Happy New Year!
Dear friends in the Trinity College Community:
As 2004 burst upon the calendar with raucous celebrations and blazing fireworks from Sydney to London to Times Square and Disneyland, the irrepressible optimism of the human spirit was clear. In New York, Broadway’s Great White Way ran orange as revelers donned tens of thousands of furry orange top hats — a haberdasher’s wry cross between the Cat-in-the-Hat and the Orange Alert. Millions of people around the globe gathered in public places to enjoy the moment, and, not so subtly, to defy the chronic drumbeat of terror and fear that spills through our days in this still-young century.
News flashes of counterpoints to the parties made the festivities seem even more urgent: police sharpshooters on the roofs of hotels to be sure the people partying below stay safe; a British Airways plane held for hours at Dulles, and other international flights turned back to their points of origin; another deadly blast in Baghdad; the heartbreaking rubble of Bam, Iran.
The year ahead already promises more Breaking News. An election year is never insignificant, and with the international crises and uncertain economic conditions, the months ahead will surely compel our attention and interest in questions of leadership and politics, war and peace, economic and social justice in this nation and around the world.
For Trinity, these issues lie at the heart of our enterprise in teaching and learning. We are people on a mission, infused with the heritage we share in the vision of St. Julie Billiart and the Sisters of Notre Dame, to use the power of this education to take action to help others, to quest for justice, to work for peace. As I walked around this very peaceful and quiet campus today, I found myself marveling once again at the vision and courage of the wise women who founded Trinity more than a century ago. They chose a beautiful, pastoral campus close to the heart of this powerful city. The beauty of the campus provides an ideal respite for study, reflection and renewal. But our close proximity to the corridors of worldwide power demands that we move out from this quiet place, that we employ this education to engage with and to influence for the good the decisions that affect so many people around the globe.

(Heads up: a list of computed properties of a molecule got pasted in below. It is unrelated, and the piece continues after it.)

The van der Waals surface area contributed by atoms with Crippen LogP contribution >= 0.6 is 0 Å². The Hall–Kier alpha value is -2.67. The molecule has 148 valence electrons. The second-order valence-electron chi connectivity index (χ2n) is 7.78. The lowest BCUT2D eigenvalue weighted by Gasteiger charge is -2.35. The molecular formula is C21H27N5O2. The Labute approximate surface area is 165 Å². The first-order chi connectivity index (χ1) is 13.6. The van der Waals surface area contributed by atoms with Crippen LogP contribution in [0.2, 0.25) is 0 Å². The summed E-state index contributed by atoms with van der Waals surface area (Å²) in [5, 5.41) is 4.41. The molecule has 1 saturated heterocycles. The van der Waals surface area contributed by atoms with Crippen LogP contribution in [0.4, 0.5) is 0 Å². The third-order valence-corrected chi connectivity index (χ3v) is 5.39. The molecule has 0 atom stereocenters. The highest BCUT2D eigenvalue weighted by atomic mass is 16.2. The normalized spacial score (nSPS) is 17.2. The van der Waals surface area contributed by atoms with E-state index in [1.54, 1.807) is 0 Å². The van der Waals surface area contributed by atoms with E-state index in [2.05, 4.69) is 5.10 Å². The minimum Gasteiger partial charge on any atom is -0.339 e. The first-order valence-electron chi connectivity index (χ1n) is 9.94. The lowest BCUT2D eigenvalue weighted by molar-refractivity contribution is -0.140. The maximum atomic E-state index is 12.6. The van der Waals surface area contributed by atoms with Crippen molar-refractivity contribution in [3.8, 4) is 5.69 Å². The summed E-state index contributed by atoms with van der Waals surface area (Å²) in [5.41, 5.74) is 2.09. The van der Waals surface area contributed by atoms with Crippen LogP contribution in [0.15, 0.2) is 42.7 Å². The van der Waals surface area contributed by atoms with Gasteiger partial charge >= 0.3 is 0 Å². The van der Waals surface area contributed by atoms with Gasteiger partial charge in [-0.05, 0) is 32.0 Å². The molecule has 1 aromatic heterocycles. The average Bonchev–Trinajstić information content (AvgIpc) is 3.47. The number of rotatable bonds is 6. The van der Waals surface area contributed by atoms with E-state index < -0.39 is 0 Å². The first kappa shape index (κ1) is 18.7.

Our Founders did not think small. They knew that what they were doing was revolutionary for that time, and in its own way, even today: an institution of higher learning particularly dedicated to the empowerment of women, for the sake of influencing the whole world for the better, for the sake of living the Gospel completely. The purposeful and resolute work of our Founders gives us the example to think about the resolutions we are making today for our work together in the year ahead at Trinity.
First, let’s resolve to stay focused, in all that we do, on our chief purpose here at Trinity: to ensure the success of our students in mastering their studies here as a basis for building lives of purpose and conviction, rooted in honor, motivated by justice, infused with faith, hope and charity.
Second, let’s try to find more ways to manifest publicly Trinity’s active engagement with the critical issues of our time through convening symposia with scholars and students from all over, inviting the major actors to discuss and debate with us, publishing student and faculty research and opinion on the causes and solutions of war and poverty, peace and justice.
In particular, since 2004 is also the 200th Anniversary of the founding of the Sisters of Notre Dame by St. Julie Billiart, I propose that we plan a major symposium for the fall on the condition of women’s education around the world. A recent UNICEF study reported that 65 million girls around the world are currently denied adequate educational opportunity. The Sisters of Notre Dame have always had a primary mission to educate girls, women and the poor, and their ministries now circle the globe and reach into some of the world’s most troubled, impoverished nations. Trinity is the ideal location for a major convening of policymakers and educators to address the critical link between eradicating poverty and promoting the education of women and girls. If you are interested in working on this project, please let me know.
Finally, let’s renew our resolve to think big, to live without fear, to act like those orange-hatted new year’s revelers on Broadway, defying the darkness, being just a little wild and crazy for the sake of celebrating the joy of our humanity, the life and light of God within us.
May the power, wisdom and love of the Trinity go with you and your families throughout 2004! Many thanks for your hard work, generosity of spirit and talent, care and concern for each other and for Trinity.
With good wishes in the new year,